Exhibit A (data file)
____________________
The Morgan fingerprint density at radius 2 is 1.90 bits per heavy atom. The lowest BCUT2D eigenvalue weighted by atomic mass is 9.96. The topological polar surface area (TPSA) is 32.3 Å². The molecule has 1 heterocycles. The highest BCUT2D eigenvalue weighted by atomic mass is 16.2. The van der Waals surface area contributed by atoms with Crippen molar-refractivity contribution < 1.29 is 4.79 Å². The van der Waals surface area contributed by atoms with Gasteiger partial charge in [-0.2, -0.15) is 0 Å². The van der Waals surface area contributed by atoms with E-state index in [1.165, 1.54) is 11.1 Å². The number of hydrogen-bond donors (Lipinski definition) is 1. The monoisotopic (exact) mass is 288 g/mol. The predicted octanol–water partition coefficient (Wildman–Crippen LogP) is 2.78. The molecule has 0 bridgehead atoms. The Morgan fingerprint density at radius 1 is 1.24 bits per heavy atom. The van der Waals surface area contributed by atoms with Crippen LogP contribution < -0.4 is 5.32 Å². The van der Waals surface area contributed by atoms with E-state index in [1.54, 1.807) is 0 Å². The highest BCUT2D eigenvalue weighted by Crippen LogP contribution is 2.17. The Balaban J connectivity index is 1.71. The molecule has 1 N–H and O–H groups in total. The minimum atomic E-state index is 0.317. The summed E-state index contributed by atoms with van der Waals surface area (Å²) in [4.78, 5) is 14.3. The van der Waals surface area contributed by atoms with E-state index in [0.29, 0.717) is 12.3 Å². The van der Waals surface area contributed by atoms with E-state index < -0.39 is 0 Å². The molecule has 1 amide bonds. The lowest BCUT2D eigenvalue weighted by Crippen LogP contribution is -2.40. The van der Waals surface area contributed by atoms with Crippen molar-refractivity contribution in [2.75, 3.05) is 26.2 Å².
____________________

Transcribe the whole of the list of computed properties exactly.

The Morgan fingerprint density at radius 2 is 1.90 bits per heavy atom. The lowest BCUT2D eigenvalue weighted by atomic mass is 9.96. The topological polar surface area (TPSA) is 32.3 Å². The molecule has 1 heterocycles. The highest BCUT2D eigenvalue weighted by atomic mass is 16.2. The van der Waals surface area contributed by atoms with Crippen molar-refractivity contribution < 1.29 is 4.79 Å². The van der Waals surface area contributed by atoms with Gasteiger partial charge in [-0.2, -0.15) is 0 Å². The van der Waals surface area contributed by atoms with E-state index in [1.165, 1.54) is 11.1 Å². The number of hydrogen-bond donors (Lipinski definition) is 1. The monoisotopic (exact) mass is 288 g/mol. The predicted octanol–water partition coefficient (Wildman–Crippen LogP) is 2.78. The molecule has 0 bridgehead atoms. The Morgan fingerprint density at radius 1 is 1.24 bits per heavy atom. The van der Waals surface area contributed by atoms with Crippen LogP contribution < -0.4 is 5.32 Å². The van der Waals surface area contributed by atoms with E-state index in [1.54, 1.807) is 0 Å². The highest BCUT2D eigenvalue weighted by Crippen LogP contribution is 2.17. The Balaban J connectivity index is 1.71. The molecule has 1 N–H and O–H groups in total. The minimum atomic E-state index is 0.317. The summed E-state index contributed by atoms with van der Waals surface area (Å²) in [4.78, 5) is 14.3. The van der Waals surface area contributed by atoms with E-state index in [0.29, 0.717) is 12.3 Å². The van der Waals surface area contributed by atoms with E-state index < -0.39 is 0 Å². The molecule has 1 amide bonds. The lowest BCUT2D eigenvalue weighted by Crippen LogP contribution is -2.40. The van der Waals surface area contributed by atoms with Crippen molar-refractivity contribution in [2.75, 3.05) is 26.2 Å².